564 forum posts
I haven't posted in quite some time, been very busy, but I've been lingering in the background occasionally.
My post is for experienced alpine mountaineers who have climbed some big mountains out west and outside of the 48.
I have taken training courses on ice climbing, avalanche assessment, basic mountaineering skills, crevasse rescue, and had countless teachable moments when hiking with my father in-law who has been at it for 30 years. This winter I am putting my independent skills to the test more when I go climbing and mountaineering in my backyard in the White Mountains of New Hampshire.
My question is this - When do I stop worrying about training courses and guide services, and when do I start doing it on my own. I already do a fair amount of research on mountains and routes before I go on a trip anyways, but I'm getting to the point where I'd like to do something bigger. No reason to debate where I'm going, but I've picked an appropriate, beginner/intermediate route on a couple of mountains in the Northern Cascades.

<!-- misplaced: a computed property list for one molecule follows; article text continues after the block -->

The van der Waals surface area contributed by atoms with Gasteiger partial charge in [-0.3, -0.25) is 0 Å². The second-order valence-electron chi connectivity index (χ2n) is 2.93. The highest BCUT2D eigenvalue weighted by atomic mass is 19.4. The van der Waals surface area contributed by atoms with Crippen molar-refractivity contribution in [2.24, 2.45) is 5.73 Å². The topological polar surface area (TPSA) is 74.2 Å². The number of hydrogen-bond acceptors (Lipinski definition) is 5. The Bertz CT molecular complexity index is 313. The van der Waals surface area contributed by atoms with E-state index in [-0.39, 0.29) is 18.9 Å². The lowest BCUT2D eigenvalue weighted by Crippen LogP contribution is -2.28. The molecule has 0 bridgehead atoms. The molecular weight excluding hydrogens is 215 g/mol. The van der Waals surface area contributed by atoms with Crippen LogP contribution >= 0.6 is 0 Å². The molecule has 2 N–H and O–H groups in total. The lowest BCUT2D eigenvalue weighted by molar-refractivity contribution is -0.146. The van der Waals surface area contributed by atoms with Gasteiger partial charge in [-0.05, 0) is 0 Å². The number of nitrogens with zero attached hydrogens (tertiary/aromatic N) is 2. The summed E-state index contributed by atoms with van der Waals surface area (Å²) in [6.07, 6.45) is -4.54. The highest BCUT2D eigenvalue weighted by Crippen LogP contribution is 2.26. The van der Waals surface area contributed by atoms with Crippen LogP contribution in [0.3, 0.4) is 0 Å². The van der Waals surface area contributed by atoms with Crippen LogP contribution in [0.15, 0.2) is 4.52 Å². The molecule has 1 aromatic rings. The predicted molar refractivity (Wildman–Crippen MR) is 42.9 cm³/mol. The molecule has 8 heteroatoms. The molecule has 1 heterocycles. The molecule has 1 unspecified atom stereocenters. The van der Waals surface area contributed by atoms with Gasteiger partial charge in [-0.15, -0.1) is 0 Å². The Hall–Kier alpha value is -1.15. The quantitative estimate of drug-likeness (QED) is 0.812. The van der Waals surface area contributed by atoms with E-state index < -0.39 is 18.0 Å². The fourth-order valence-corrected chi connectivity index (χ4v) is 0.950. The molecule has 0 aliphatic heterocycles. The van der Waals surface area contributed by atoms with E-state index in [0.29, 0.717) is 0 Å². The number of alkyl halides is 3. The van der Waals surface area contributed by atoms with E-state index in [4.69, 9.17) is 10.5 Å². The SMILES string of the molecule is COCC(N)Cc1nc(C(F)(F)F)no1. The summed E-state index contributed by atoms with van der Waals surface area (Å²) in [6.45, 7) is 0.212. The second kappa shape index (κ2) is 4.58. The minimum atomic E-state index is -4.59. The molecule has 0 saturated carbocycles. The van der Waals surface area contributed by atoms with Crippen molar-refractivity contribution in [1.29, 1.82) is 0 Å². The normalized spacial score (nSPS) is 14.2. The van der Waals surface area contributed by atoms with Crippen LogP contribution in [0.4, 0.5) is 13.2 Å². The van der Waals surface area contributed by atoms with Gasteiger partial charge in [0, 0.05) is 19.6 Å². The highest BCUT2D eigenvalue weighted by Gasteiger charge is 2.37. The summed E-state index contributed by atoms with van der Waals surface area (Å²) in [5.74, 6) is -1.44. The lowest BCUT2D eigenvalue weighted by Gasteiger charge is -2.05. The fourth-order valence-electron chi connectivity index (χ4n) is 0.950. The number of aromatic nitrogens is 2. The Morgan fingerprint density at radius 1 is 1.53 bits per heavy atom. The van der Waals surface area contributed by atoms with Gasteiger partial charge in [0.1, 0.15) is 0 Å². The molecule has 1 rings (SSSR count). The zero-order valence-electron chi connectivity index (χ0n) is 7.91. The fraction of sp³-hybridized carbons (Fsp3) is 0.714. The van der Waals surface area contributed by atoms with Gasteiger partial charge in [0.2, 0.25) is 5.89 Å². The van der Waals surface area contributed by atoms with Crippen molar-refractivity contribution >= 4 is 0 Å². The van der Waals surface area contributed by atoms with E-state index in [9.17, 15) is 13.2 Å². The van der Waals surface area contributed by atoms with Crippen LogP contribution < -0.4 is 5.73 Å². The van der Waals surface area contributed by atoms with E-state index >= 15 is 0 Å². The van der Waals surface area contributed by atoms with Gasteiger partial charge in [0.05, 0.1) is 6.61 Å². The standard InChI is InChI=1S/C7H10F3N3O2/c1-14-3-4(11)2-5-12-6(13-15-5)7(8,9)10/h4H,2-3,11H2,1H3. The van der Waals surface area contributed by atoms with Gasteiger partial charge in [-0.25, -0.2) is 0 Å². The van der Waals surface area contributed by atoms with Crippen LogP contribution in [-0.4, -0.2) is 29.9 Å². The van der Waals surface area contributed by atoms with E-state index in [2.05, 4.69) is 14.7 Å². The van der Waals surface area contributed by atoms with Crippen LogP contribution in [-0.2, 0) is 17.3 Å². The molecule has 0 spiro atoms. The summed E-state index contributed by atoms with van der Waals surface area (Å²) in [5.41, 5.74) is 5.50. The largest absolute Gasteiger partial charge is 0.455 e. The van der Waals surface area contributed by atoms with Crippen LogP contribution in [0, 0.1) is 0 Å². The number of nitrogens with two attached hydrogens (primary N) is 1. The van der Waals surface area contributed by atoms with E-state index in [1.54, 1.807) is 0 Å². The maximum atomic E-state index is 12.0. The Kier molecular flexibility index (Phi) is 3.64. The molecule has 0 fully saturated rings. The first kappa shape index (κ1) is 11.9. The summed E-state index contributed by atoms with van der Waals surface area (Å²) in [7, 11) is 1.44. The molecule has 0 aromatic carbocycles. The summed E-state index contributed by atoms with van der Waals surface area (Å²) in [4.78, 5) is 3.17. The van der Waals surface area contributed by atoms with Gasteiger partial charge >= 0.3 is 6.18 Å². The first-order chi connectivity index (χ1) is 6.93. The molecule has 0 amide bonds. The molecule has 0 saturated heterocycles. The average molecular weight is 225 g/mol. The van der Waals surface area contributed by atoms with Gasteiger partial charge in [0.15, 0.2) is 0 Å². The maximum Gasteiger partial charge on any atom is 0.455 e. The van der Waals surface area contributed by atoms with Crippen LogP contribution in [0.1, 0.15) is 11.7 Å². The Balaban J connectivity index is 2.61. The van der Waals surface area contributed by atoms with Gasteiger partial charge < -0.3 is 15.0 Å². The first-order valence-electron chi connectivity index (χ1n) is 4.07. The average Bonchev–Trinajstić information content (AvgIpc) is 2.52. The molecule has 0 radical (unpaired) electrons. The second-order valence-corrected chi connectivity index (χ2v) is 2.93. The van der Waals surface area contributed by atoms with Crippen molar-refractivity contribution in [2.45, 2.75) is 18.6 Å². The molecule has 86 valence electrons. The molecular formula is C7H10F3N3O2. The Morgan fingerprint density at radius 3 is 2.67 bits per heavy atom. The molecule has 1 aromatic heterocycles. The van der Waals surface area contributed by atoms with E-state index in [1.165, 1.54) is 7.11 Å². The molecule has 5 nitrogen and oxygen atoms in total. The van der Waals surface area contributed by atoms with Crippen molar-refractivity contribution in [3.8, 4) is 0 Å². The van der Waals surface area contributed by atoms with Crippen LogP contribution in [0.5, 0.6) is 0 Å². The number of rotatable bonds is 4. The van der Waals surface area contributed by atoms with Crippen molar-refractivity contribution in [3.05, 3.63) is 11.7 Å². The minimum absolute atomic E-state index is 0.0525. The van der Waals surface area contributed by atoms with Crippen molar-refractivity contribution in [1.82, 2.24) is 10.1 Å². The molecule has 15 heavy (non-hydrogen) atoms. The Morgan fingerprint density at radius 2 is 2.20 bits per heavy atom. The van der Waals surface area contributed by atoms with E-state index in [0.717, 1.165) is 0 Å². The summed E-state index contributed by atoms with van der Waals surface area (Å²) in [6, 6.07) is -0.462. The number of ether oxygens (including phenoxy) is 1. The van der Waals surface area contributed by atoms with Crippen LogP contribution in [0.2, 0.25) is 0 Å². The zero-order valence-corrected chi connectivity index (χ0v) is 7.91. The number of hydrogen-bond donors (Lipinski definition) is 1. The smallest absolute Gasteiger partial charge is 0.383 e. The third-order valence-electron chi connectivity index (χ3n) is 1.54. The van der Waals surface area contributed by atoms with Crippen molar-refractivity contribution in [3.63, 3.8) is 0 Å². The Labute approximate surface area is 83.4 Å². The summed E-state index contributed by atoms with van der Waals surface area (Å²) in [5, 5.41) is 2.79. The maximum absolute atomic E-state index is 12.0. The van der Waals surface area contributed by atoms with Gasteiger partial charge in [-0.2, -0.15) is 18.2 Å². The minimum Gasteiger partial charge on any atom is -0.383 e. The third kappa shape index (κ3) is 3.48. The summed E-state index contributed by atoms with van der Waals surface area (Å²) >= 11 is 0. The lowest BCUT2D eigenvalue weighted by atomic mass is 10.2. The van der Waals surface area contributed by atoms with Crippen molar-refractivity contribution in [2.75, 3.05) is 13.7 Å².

What I'm unsure of is whether or not I should bother paying $600+ for a guide service, when their only real use to me would be the knowledge they have of the area.
Should I just save that hard earned money and do it with just my party? I can research the route, buy a guide book, and buy maps. Shouldn't that tell me what the guide will also tell me? I feel like part of the purpose of the guide is to instruct climbers, but I've had that instruction and I'm starting to feel like I shouldn't keep paying for it.
Thanks in advance!